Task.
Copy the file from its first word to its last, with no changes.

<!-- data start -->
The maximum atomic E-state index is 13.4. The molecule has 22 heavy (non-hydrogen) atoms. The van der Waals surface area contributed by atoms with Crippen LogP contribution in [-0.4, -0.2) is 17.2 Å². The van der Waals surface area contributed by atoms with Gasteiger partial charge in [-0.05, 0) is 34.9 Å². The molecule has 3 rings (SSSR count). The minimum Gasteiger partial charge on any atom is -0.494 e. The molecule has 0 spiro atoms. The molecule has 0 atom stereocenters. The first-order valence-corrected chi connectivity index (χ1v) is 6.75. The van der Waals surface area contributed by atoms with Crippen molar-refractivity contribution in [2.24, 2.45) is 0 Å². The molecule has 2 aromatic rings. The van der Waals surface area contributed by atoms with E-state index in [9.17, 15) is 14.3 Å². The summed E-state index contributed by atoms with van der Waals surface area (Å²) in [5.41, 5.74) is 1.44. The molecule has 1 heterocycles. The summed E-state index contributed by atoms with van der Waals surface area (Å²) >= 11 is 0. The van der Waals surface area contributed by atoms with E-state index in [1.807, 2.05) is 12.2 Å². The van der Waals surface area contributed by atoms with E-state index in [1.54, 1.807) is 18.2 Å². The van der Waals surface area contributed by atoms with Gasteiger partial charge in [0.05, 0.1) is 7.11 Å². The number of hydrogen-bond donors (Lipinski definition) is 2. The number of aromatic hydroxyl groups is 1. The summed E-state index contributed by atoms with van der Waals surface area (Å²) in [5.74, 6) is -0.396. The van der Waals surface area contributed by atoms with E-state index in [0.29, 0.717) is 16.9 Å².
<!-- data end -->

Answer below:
The maximum atomic E-state index is 13.4. The molecule has 22 heavy (non-hydrogen) atoms. The van der Waals surface area contributed by atoms with Crippen LogP contribution in [-0.4, -0.2) is 17.2 Å². The van der Waals surface area contributed by atoms with Gasteiger partial charge in [-0.05, 0) is 34.9 Å². The molecule has 3 rings (SSSR count). The minimum Gasteiger partial charge on any atom is -0.494 e. The molecule has 0 spiro atoms. The molecule has 0 atom stereocenters. The first-order valence-corrected chi connectivity index (χ1v) is 6.75. The van der Waals surface area contributed by atoms with Crippen molar-refractivity contribution in [2.24, 2.45) is 0 Å². The molecule has 2 aromatic rings. The van der Waals surface area contributed by atoms with E-state index in [9.17, 15) is 14.3 Å². The summed E-state index contributed by atoms with van der Waals surface area (Å²) in [5.41, 5.74) is 1.44. The molecule has 1 heterocycles. The summed E-state index contributed by atoms with van der Waals surface area (Å²) >= 11 is 0. The van der Waals surface area contributed by atoms with E-state index in [1.807, 2.05) is 12.2 Å². The van der Waals surface area contributed by atoms with E-state index in [1.54, 1.807) is 18.2 Å². The van der Waals surface area contributed by atoms with Gasteiger partial charge in [0.05, 0.1) is 7.11 Å². The number of hydrogen-bond donors (Lipinski definition) is 2. The number of aromatic hydroxyl groups is 1. The summed E-state index contributed by atoms with van der Waals surface area (Å²) in [5.74, 6) is -0.396. The van der Waals surface area contributed by atoms with E-state index in [0.29, 0.717) is 16.9 Å².